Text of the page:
"We were unable to reach an agreement with Brian and both sides have decided to move forward," Bears general manager Phil Emery said, according to ESPN.
The 34-year-old Urlacher remains an unrestricted free agent.
The looming split marks the end of a 13-year marriage between the team and defensive icon. Originally drafted in the first round of the 2000 NFL draft, Urlacher has played in eight Pro Bowls and won Defensive Player of the Year in 2005.
According to Vaughn McClure of the Chicago Tribune, the Bears offered Urlacher nothing more than a one-year deal worth up to $2 million, with $1 million guaranteed and the rest available through incentives. Urlacher felt the deal was a "slap in the face," and decided to move on.
However, the Bears' offer raises a very real question: Does Urlacher have anything left?
Chicago made it crystal clear that its view of Urlacher in 2013 and beyond had a set price. When Urlacher didn't take the modest deal, the team appeared more than comfortable moving on.
An examination of several games from 2012 revealed why the Bears were so willing to stand pat on their original offer.
Despite the Chicago defense remaining among the NFL's best, Urlacher has regressed into little more than a role player over the last two seasons. Once a freak athlete capable of shedding blocks and playing sideline to sideline, Urlacher now has to rely on instincts and understanding to make plays.
During a Week 10 loss to the Houston Texans, Urlacher gives us just one example of how his athleticism has eroded in recent years.
On this third-down play, the Texans stretch out running back Arian Foster to the strong side of the formation. Urlacher is battling a reach block from the guard, but he's eventually able to escape and pursue.
However, Urlacher simply doesn't have the necessary movement to get into position and wrap up Foster. He has to attempt a weak arm tackle, and Foster easily breaks it to pick up the first down and more.
Urlacher in his prime would've flowed to the corner and stopped Foster for no gain. Unfortunately, whatever lateral agility he had left was taken when a knee injury struck in 2011. It's hard to tell if he's been 100 percent since.
While Urlacher still makes the occasional play against the run thanks to natural instincts and over 10 years of playing inside linebacker at a high level, his ability to chase down opposing backs has steadily decreased.
His game tape from 2012 shows two worrying trends: missed tackles are up, and impact plays are down. Chicago's Week 4 meeting with the Dallas Cowboys provides us with the perfect model.
On first down, Dallas runs a simple draw play with running back DeMarco Murray. The concept gets Murray into space, but Urlacher isn't fooled. The veteran has put himself into perfect position to make a stop at or behind the line of scrimmage.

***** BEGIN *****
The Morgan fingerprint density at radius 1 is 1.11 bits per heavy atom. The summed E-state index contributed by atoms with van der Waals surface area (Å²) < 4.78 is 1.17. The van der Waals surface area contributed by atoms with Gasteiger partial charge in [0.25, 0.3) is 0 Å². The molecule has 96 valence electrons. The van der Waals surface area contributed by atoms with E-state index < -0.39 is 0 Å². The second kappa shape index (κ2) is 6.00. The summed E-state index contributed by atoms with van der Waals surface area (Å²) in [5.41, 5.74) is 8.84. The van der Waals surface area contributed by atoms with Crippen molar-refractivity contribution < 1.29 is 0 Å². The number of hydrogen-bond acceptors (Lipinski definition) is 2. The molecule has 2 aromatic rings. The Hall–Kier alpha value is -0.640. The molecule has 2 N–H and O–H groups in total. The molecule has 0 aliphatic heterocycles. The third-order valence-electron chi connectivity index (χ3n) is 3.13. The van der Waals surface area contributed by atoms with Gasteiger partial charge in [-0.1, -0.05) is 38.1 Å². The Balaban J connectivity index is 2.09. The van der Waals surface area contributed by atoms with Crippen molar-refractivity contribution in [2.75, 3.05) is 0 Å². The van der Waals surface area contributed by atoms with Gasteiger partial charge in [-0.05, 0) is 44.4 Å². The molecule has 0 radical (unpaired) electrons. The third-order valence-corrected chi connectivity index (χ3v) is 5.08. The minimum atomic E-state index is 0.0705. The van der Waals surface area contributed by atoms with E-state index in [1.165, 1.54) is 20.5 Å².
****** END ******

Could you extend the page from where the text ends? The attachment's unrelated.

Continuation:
Urlacher doesn't make the play. He overruns to the outside, and Murray makes one sharp cut inside to avoid his tackle attempt. A play that should have went for no yards nets the Cowboys eight.
Every middle linebacker in the history of football has missed tackles. But there's little doubting that the mistakes have started to add up for Urlacher last season.
The stats back up the film. According to Pro Football Focus (subscription required), Urlacher missed 10 total tackles in 12 games last season. Nine came against the run, where Urlacher's tackling efficiency rated out as the worst among inside linebackers.
Even if you include his single missed tackle in coverage, Urlacher still finished last season ranked 43rd out of 53 eligible inside linebackers in tackling efficiency.
Teams can handle missed tackles if the player is also consistently making big plays. That wasn't the case for Urlacher.
Urlacher played 251 snaps against the run last season, but he made just 22 total "stops," or tackles PFF considers a defeat for the offense. Urlacher's run-stop percentage ranked just 27th among inside linebackers.
If there's one area Urlacher excelled statistically, coverage would probably be it. His passer rating against was under 75.0 in 2012, and he didn't allow a touchdown.
However, Urlacher looked sluggish dropping into the middle half of Chicago's Cover-2 defense, and one can only assume that his athletic downturn will continue as he enters the upcoming season.
In a different scheme, Urlacher could be a liability when facing more tight ends and running backs in man-to-man coverage.
Most turned up their noses when it was discovered the kind of money Chicago was offering Urlacher—a face of the franchise who has given the Bears over a decade of Hall-of-Fame years at middle linebacker.
But general manager Phil Emery obviously has little time or money for nostalgia, and came to the conclusion that Urlacher is running out of gas. In turn, he offered what he thought was a fair deal.
If Urlacher wants to continue playing in the NFL, he has to forget about money. The kind of deal he wants isn't coming on the open market. NFL teams know that what he offers in instincts and experience is mostly thwarted by a rapidly declining athletic skill set.
And his market is now reflecting that.